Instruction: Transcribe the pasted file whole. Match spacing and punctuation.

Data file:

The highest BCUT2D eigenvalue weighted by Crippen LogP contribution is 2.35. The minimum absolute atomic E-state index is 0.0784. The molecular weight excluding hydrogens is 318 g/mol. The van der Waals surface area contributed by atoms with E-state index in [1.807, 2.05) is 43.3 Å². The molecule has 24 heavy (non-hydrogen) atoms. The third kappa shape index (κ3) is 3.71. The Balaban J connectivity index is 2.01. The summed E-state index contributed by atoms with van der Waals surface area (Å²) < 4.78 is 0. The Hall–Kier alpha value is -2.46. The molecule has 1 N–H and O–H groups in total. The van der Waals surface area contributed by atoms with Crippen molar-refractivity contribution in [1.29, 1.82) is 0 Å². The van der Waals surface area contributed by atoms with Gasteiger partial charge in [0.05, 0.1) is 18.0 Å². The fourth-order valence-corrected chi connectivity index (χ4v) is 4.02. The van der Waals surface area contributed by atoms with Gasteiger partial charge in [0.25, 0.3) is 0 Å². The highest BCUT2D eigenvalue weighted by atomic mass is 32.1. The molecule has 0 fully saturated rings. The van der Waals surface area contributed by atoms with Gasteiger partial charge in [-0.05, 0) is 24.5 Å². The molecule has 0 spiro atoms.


The highest BCUT2D eigenvalue weighted by Crippen LogP contribution is 2.35. The minimum absolute atomic E-state index is 0.0784. The molecular weight excluding hydrogens is 318 g/mol. The van der Waals surface area contributed by atoms with E-state index in [1.807, 2.05) is 43.3 Å². The molecule has 24 heavy (non-hydrogen) atoms. The third kappa shape index (κ3) is 3.71. The Balaban J connectivity index is 2.01. The summed E-state index contributed by atoms with van der Waals surface area (Å²) < 4.78 is 0. The Hall–Kier alpha value is -2.46. The molecule has 1 N–H and O–H groups in total. The van der Waals surface area contributed by atoms with Crippen molar-refractivity contribution in [1.29, 1.82) is 0 Å². The van der Waals surface area contributed by atoms with Gasteiger partial charge in [0.05, 0.1) is 18.0 Å². The fourth-order valence-corrected chi connectivity index (χ4v) is 4.02. The van der Waals surface area contributed by atoms with Gasteiger partial charge in [0.25, 0.3) is 0 Å². The highest BCUT2D eigenvalue weighted by atomic mass is 32.1. The molecule has 0 fully saturated rings. The van der Waals surface area contributed by atoms with Gasteiger partial charge in [-0.05, 0) is 24.5 Å². The molecule has 0 spiro atoms.